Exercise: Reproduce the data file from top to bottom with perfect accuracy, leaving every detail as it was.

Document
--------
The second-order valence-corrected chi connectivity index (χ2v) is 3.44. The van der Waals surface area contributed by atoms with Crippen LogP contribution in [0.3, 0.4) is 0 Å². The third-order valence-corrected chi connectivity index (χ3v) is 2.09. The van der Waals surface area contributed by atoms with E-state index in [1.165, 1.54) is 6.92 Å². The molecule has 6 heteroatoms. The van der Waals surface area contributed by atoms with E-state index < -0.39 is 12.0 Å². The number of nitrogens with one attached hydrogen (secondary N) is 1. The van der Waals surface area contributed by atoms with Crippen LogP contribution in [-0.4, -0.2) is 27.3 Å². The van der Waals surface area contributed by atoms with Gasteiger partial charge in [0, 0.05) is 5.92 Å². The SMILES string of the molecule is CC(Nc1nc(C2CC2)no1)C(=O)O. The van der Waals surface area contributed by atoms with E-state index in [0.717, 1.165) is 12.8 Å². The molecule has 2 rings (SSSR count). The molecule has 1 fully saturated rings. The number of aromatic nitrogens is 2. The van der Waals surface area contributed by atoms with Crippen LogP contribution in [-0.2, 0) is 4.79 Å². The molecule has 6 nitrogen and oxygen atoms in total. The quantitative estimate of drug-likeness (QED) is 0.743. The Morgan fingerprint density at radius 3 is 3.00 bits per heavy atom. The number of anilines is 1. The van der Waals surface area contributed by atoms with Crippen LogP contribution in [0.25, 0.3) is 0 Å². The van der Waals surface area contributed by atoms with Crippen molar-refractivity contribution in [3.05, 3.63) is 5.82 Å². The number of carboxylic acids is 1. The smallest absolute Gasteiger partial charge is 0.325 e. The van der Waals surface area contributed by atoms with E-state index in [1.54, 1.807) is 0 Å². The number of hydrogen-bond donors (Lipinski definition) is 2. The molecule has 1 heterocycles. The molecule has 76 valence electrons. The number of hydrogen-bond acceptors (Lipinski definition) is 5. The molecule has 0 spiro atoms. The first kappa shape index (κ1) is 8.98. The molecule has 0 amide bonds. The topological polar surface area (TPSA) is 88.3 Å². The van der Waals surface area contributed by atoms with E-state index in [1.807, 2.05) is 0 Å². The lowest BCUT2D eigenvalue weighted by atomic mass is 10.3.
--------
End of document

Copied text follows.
The second-order valence-corrected chi connectivity index (χ2v) is 3.44. The van der Waals surface area contributed by atoms with Crippen LogP contribution in [0.3, 0.4) is 0 Å². The third-order valence-corrected chi connectivity index (χ3v) is 2.09. The van der Waals surface area contributed by atoms with E-state index in [1.165, 1.54) is 6.92 Å². The molecule has 6 heteroatoms. The van der Waals surface area contributed by atoms with E-state index < -0.39 is 12.0 Å². The number of nitrogens with one attached hydrogen (secondary N) is 1. The van der Waals surface area contributed by atoms with Crippen LogP contribution in [-0.4, -0.2) is 27.3 Å². The van der Waals surface area contributed by atoms with Gasteiger partial charge in [0, 0.05) is 5.92 Å². The SMILES string of the molecule is CC(Nc1nc(C2CC2)no1)C(=O)O. The van der Waals surface area contributed by atoms with E-state index in [0.717, 1.165) is 12.8 Å². The molecule has 2 rings (SSSR count). The molecule has 1 fully saturated rings. The number of aromatic nitrogens is 2. The van der Waals surface area contributed by atoms with Crippen LogP contribution in [-0.2, 0) is 4.79 Å². The molecule has 6 nitrogen and oxygen atoms in total. The quantitative estimate of drug-likeness (QED) is 0.743. The Morgan fingerprint density at radius 3 is 3.00 bits per heavy atom. The number of anilines is 1. The van der Waals surface area contributed by atoms with Crippen LogP contribution in [0.25, 0.3) is 0 Å². The van der Waals surface area contributed by atoms with Crippen molar-refractivity contribution in [3.05, 3.63) is 5.82 Å². The number of carboxylic acids is 1. The smallest absolute Gasteiger partial charge is 0.325 e. The van der Waals surface area contributed by atoms with E-state index in [1.54, 1.807) is 0 Å². The number of hydrogen-bond donors (Lipinski definition) is 2. The molecule has 1 heterocycles. The molecule has 76 valence electrons. The number of hydrogen-bond acceptors (Lipinski definition) is 5. The molecule has 0 spiro atoms. The first kappa shape index (κ1) is 8.98. The molecule has 0 amide bonds. The topological polar surface area (TPSA) is 88.3 Å². The van der Waals surface area contributed by atoms with E-state index in [1.807, 2.05) is 0 Å². The lowest BCUT2D eigenvalue weighted by atomic mass is 10.3.